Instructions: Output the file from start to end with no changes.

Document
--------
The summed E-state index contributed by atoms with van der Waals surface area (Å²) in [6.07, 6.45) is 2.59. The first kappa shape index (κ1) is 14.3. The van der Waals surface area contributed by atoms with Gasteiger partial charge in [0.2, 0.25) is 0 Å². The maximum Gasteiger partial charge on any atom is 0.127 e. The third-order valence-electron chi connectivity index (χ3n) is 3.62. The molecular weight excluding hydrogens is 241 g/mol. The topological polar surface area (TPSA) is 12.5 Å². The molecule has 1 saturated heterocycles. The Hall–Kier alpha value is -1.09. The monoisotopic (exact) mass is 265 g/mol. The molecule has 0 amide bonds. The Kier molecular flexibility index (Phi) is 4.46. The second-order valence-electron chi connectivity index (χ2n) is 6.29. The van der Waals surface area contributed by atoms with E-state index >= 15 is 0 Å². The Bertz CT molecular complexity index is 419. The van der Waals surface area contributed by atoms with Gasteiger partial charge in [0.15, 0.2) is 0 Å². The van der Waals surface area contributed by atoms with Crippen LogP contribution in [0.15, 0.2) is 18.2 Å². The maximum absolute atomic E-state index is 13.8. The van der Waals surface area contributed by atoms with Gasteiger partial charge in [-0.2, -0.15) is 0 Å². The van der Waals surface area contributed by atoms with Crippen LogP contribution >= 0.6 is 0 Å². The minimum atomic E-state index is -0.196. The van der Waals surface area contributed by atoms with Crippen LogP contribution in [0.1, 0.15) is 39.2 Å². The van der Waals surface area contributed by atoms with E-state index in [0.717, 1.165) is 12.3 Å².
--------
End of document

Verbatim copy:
The summed E-state index contributed by atoms with van der Waals surface area (Å²) in [6.07, 6.45) is 2.59. The first kappa shape index (κ1) is 14.3. The van der Waals surface area contributed by atoms with Gasteiger partial charge in [0.2, 0.25) is 0 Å². The maximum Gasteiger partial charge on any atom is 0.127 e. The third-order valence-electron chi connectivity index (χ3n) is 3.62. The molecular weight excluding hydrogens is 241 g/mol. The topological polar surface area (TPSA) is 12.5 Å². The molecule has 1 saturated heterocycles. The Hall–Kier alpha value is -1.09. The monoisotopic (exact) mass is 265 g/mol. The molecule has 0 amide bonds. The Kier molecular flexibility index (Phi) is 4.46. The second-order valence-electron chi connectivity index (χ2n) is 6.29. The van der Waals surface area contributed by atoms with E-state index >= 15 is 0 Å². The Bertz CT molecular complexity index is 419. The van der Waals surface area contributed by atoms with Gasteiger partial charge in [0.15, 0.2) is 0 Å². The van der Waals surface area contributed by atoms with Crippen LogP contribution in [0.15, 0.2) is 18.2 Å². The maximum absolute atomic E-state index is 13.8. The van der Waals surface area contributed by atoms with Gasteiger partial charge in [-0.2, -0.15) is 0 Å². The van der Waals surface area contributed by atoms with Crippen LogP contribution >= 0.6 is 0 Å². The minimum atomic E-state index is -0.196. The van der Waals surface area contributed by atoms with Crippen LogP contribution in [0.1, 0.15) is 39.2 Å². The van der Waals surface area contributed by atoms with E-state index in [0.717, 1.165) is 12.3 Å².